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  4. Stars remind me of TOI-let paper and the grand fatuous old lady of Bahadur Shah Zafar Marg. You'll know better! ;)

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  5. That was priceless, Jai! I apparently missed this gem, but now thanks to you, I'm all caught up on the best parts ;)

    Oh and by the way, you have company in the little-notepad-keeping :)

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  6. your reviews are just terrifically funny :) i love the dog-blood-sipping-finest description....(it amuses me to imagine "dog-milk-sipping-finest" :-p) and those of the poor tiger's half-hearted attempts to be scary...
    those 80s films were gold! especially the horror ones...an assemblage of cliches with some mandatory disrobing scenes from plump nymphets. hah!

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  7. What I find interesting is how the concept of the attractive body has changed.

    Most of the 80s stars would now be put on enforced diets and, in the case of the guys, be told to shave their chest hair.

    It's one of the clearest sign of how we've changed from a food-deficient society -- until you're 20 years beyond the threat of imminent mass-starvation, your beauty standards don't move from the ample to the ripped.
    DD

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  8. Aaahh! Finally you stoop to my cultural level. Very pleasant to find you writing about a film that even I can look down upon.

    And laugh.

    J.A.P.

    (but your word-verification gets longer and longer ...)

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  9. Interesting! you actually dared to see that movie... :-o

    brings back memories of those Video-on-rent days when we watched those movies (which today we classify as horrible) one after another all night long along with entire neighbourhood, and enjoyed them as well.

    Thanks!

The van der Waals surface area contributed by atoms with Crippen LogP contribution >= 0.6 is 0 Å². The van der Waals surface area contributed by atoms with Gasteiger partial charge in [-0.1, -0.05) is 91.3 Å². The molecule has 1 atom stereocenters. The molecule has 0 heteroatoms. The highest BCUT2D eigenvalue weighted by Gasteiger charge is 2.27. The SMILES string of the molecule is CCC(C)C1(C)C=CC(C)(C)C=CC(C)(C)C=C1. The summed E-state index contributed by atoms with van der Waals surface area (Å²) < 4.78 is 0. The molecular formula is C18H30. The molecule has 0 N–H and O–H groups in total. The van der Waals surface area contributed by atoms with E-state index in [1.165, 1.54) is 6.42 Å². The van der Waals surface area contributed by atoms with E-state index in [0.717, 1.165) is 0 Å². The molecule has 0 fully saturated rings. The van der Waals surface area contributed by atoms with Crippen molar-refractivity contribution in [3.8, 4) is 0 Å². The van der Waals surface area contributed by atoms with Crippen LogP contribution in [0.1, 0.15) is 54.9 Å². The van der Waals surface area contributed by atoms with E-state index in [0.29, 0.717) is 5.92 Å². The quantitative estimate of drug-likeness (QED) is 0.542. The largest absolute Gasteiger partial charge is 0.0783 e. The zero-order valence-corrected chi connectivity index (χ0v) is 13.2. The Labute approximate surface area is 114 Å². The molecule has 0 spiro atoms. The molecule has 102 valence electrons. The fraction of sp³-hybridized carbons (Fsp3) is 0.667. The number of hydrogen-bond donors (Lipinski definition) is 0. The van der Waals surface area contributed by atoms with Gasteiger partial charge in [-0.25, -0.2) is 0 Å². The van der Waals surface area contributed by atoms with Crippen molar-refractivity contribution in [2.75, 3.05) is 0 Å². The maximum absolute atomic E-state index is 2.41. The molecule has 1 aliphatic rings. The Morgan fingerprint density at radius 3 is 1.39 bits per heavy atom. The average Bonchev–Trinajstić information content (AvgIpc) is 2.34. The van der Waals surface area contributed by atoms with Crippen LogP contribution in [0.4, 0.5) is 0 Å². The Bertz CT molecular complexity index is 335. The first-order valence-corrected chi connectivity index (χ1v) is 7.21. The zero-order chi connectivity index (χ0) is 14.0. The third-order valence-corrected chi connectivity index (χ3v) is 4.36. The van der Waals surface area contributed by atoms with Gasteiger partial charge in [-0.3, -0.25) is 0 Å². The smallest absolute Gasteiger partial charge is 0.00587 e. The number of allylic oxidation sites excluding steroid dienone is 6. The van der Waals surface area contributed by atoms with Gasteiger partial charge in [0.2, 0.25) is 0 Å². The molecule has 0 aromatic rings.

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  10. what a fantastic movie! how did I miss this? thanks for this great write up. now shall channel surf with vigor looking for this one.
    and have you seen 'jeene nahi doonga' with Sharam and shotgun shatru - rakha and shakha respectively - or is it the other way round? is my all time favorite - every single scene a masterpiece.

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  11. This whole notepad thing worries me greatly. The rest I can accept, but...a notepad?
    *edges away slowly*

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  12. I saw a few minutes of this movie the same time as you did. There was this scene where Rajnikanth was berating Dharmendra for bringing Jaya Prada into his house. I won't forget Dharampaji's reply in a hurry: "Mujhe maa chahiye, bhai chahiye ..."

    The lost art of film-making.

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  13. i miss the 80s terribly......

    there was this recent movie, Elaan (with the inimitable Mithun da) that reminded me of the 80's. Good stuff, that......see it if you can.

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  14. Got the details of Insaaf Kaun Karega from a friend. It's even better than you think.

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  15. znHi. I've changed my url to http://thecowlick.blogspot.com Please update it in your blogroll. Thanks

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  16. Yes, scorn away to glory guys.. The same things if you see in an english movie and you would gawk in surprise and would even recommend it to your friends.. I have observed one thing is that they wouldn't mind recommending a shady english movie to friends instead of a hindi movie.. wonder why??

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  17. I remember a dialogue from the film

    Rajnikant : Mujhe Kunfu - Karate aata hai. Tujhe kya aata hai ?

    Dharmendra : Mujhe Alu - Paratha aata hai.